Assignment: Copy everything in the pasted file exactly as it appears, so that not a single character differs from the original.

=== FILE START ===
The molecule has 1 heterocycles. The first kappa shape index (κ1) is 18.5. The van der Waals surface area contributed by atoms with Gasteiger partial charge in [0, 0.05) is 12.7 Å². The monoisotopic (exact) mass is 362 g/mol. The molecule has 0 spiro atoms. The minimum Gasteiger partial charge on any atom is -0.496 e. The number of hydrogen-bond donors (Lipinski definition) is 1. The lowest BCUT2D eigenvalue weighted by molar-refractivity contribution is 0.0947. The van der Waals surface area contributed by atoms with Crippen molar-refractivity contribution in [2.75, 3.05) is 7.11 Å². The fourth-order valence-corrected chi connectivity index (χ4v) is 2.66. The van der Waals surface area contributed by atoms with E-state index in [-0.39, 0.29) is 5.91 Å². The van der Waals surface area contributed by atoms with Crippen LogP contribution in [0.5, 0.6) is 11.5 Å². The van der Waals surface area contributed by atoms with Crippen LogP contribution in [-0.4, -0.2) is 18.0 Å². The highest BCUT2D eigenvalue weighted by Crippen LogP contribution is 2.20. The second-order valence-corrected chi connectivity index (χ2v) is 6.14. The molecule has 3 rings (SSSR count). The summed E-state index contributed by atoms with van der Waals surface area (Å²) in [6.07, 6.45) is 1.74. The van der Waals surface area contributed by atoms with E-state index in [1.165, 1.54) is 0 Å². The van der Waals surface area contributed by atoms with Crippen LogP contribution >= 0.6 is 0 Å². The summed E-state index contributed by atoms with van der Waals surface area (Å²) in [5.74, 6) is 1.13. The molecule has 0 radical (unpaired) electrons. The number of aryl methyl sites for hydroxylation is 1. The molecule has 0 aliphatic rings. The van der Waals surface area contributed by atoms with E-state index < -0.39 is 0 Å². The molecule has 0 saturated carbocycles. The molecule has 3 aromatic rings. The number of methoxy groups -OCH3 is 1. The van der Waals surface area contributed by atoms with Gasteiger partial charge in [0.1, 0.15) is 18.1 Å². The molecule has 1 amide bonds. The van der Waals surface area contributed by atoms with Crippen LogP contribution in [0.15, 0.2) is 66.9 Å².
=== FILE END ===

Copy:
The molecule has 1 heterocycles. The first kappa shape index (κ1) is 18.5. The van der Waals surface area contributed by atoms with Gasteiger partial charge in [0, 0.05) is 12.7 Å². The monoisotopic (exact) mass is 362 g/mol. The molecule has 0 spiro atoms. The minimum Gasteiger partial charge on any atom is -0.496 e. The number of hydrogen-bond donors (Lipinski definition) is 1. The lowest BCUT2D eigenvalue weighted by molar-refractivity contribution is 0.0947. The van der Waals surface area contributed by atoms with Crippen molar-refractivity contribution in [2.75, 3.05) is 7.11 Å². The fourth-order valence-corrected chi connectivity index (χ4v) is 2.66. The van der Waals surface area contributed by atoms with E-state index in [-0.39, 0.29) is 5.91 Å². The van der Waals surface area contributed by atoms with Crippen LogP contribution in [0.5, 0.6) is 11.5 Å². The van der Waals surface area contributed by atoms with Crippen LogP contribution in [-0.4, -0.2) is 18.0 Å². The highest BCUT2D eigenvalue weighted by Crippen LogP contribution is 2.20. The second-order valence-corrected chi connectivity index (χ2v) is 6.14. The molecule has 3 rings (SSSR count). The summed E-state index contributed by atoms with van der Waals surface area (Å²) in [6.07, 6.45) is 1.74. The van der Waals surface area contributed by atoms with E-state index in [1.165, 1.54) is 0 Å². The van der Waals surface area contributed by atoms with Crippen LogP contribution >= 0.6 is 0 Å². The summed E-state index contributed by atoms with van der Waals surface area (Å²) in [5.74, 6) is 1.13. The molecule has 0 radical (unpaired) electrons. The number of aryl methyl sites for hydroxylation is 1. The molecule has 0 aliphatic rings. The van der Waals surface area contributed by atoms with E-state index < -0.39 is 0 Å². The molecule has 0 saturated carbocycles. The molecule has 3 aromatic rings. The number of methoxy groups -OCH3 is 1. The van der Waals surface area contributed by atoms with Gasteiger partial charge in [0.1, 0.15) is 18.1 Å². The molecule has 1 amide bonds. The van der Waals surface area contributed by atoms with Crippen LogP contribution in [0.15, 0.2) is 66.9 Å².